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Human impact on climax vegetation.

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Human Impact on Climax Vegetation "Human activity has had a much greater impact on the climax vegetation of the British Isles than all the climate changes since the end of the ice age" Since the last ice age there have been some major changes to the climate of the British Isles and the world as a whole. The temperatures fall during an ice age usually by 5�c, then after the ice age they rise again. The last ice age in Britain ended over 18,000bp (before present), since then there have been many changes in the climate leading to changes in the vegetation. After the last glacial period, although the south still had tundra plants most of the country was covered in bare solid rock, or glacial till. We can tell how the plant life has changed since this time by looking at scientific data, collected from various sources such as pollen records. Immediately after the glacial period temperatures rose to a cool 6�c in the summer, causing tundra plants to grow on much of the rock. 3,000 years later the average summer temperature was at 12�c causing willow and birch trees to grow, the next 2,000 years were dominated by the pre-Boreal period when a glacial period appeared to be advancing, this meant temperatures dropped to 4�c. ...read more.


The algae is followed by lichens; these are basically simple plants with no individual division between root, stem and leaves. These too can survive without much water, but they do begin to break down the rock and assist with water retention. As the water levels begin to increase slightly, on the rock, mosses form and again help improve with the retention of water. Moss also starts the process off which provides soil for more complex plants to live in. Grasses, ferns and flowering plants and herbs follow the moss, as these die they re-release important nutrients and bacteria into the developing soil which helps improve its fertility. Shrubs along with fast growing trees such as willow and birch start to develop, followed by slow growing trees, such as ash and oak. So what effect has human activity had on the whole process? Without knowing it, we often change the climax of the plants around us. For example deforestation stops or slows down the continuous development of a succession, when a succession is altered it's called a plagioclimax. Deforestation leads to the removal of many of the nutrients from the ecosystem and can lead to erosion. ...read more.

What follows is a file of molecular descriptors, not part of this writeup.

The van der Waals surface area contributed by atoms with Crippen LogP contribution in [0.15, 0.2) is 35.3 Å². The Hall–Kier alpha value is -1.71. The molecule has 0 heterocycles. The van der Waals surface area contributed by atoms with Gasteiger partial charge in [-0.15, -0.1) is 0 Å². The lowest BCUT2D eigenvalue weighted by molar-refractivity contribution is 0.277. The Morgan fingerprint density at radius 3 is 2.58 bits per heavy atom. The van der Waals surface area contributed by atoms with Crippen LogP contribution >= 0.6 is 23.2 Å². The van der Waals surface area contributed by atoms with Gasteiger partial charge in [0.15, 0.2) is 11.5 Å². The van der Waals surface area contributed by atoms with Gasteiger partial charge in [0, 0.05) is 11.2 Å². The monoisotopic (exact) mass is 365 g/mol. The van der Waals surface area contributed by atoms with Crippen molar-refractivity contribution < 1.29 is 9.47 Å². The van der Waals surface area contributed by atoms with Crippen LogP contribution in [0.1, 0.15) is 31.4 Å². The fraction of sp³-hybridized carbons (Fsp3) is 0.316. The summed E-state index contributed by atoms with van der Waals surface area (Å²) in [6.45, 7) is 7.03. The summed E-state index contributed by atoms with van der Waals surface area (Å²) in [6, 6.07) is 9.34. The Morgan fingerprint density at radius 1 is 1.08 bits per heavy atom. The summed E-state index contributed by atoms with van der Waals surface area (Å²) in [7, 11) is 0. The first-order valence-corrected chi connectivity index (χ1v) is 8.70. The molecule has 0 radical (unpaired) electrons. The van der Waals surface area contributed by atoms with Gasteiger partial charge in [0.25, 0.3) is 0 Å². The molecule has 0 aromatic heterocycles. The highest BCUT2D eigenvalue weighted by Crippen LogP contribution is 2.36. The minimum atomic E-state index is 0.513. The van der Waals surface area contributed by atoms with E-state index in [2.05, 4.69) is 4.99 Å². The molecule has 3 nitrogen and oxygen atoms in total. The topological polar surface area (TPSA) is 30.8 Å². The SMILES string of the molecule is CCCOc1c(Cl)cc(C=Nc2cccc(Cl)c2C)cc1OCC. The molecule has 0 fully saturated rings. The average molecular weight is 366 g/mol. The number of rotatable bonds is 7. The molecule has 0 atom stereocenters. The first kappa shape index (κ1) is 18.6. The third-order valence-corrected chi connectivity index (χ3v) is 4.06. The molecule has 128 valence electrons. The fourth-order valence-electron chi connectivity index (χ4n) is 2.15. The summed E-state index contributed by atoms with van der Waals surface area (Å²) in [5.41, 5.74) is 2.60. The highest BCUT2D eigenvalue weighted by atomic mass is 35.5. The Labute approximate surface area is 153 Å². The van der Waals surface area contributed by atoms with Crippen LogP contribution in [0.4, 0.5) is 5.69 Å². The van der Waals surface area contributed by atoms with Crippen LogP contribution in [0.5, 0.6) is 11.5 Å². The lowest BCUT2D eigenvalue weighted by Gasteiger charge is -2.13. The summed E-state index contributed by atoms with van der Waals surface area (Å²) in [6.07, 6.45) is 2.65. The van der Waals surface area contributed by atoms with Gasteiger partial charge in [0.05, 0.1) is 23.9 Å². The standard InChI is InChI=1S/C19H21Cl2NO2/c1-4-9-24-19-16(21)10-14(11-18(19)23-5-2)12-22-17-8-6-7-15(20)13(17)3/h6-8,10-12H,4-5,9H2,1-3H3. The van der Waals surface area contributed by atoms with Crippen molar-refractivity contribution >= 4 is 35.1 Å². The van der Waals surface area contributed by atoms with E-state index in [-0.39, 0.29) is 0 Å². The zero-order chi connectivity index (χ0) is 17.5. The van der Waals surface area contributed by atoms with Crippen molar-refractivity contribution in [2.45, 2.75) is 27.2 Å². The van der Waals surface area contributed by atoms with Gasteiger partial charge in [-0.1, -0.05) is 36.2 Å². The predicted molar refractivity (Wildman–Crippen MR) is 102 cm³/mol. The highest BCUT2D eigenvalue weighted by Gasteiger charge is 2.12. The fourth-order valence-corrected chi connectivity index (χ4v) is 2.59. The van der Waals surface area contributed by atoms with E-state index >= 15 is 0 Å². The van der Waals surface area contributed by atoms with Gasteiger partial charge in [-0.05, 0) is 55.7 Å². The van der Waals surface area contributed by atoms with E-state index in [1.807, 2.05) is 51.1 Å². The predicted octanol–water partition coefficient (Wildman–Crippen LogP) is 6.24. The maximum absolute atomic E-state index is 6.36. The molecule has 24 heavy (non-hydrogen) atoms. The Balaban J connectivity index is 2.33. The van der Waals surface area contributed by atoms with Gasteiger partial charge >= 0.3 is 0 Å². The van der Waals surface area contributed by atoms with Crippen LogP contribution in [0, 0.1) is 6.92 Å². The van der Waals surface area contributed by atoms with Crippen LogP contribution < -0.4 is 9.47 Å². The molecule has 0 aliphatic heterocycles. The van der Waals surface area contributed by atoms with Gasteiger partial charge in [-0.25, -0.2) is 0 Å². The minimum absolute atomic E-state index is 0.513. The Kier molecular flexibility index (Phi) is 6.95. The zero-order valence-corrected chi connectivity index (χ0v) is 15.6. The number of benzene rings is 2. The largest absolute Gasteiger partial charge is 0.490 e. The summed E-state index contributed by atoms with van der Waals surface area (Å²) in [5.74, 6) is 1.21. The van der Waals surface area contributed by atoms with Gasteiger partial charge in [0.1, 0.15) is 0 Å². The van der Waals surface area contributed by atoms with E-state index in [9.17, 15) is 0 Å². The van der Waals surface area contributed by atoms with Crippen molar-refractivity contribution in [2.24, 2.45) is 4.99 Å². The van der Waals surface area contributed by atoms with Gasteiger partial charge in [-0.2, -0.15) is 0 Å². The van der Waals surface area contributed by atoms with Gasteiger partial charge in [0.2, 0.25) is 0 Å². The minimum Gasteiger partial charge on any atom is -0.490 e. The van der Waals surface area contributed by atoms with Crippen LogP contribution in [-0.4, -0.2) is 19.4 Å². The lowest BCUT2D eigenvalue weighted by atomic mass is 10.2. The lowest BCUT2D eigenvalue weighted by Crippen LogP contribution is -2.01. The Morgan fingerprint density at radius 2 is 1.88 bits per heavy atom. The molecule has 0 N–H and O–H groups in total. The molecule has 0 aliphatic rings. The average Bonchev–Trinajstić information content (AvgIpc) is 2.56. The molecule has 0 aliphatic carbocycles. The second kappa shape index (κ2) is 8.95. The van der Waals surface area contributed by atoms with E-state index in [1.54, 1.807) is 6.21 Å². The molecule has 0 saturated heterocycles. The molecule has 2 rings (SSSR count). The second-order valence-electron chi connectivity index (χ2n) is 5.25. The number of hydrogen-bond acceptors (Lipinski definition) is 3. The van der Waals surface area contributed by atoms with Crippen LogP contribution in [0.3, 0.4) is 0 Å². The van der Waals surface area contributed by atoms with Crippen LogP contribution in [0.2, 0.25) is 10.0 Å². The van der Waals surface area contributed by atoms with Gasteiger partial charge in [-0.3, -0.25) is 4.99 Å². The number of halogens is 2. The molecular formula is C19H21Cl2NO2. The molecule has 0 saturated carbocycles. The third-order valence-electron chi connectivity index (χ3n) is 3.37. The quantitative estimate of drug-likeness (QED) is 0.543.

Human activity is also responsible for restricting plant growth in certain ways; we use chemicals to stop weeds growing and to control the growth of trees in some forest areas. There is no doubt that this has affected the natural vegetation succession. In conclusion there are many different things, which effect vegetation change over time. These are both physical factors and human factors and both types can completely change an ecosystem and effect its progression towards its climatic climax vegetation and its establishment as a natural biome. Although we wouldn't have much of the vegetation around us today if it weren't down to the climatic changes since the last glacial period, humans have certainly changed the way plants have developed, especially in urban areas. In the future with the increasing use of genetics it would appear that there will be even more division between the vegetation, which suits the climate, and the vegetation which human activity causes to develop. I wouldn't say that human activity has had more impact than climatic change but it seems to be an increasing factor in determining what vegetation we have on the British Isles. ...read more.

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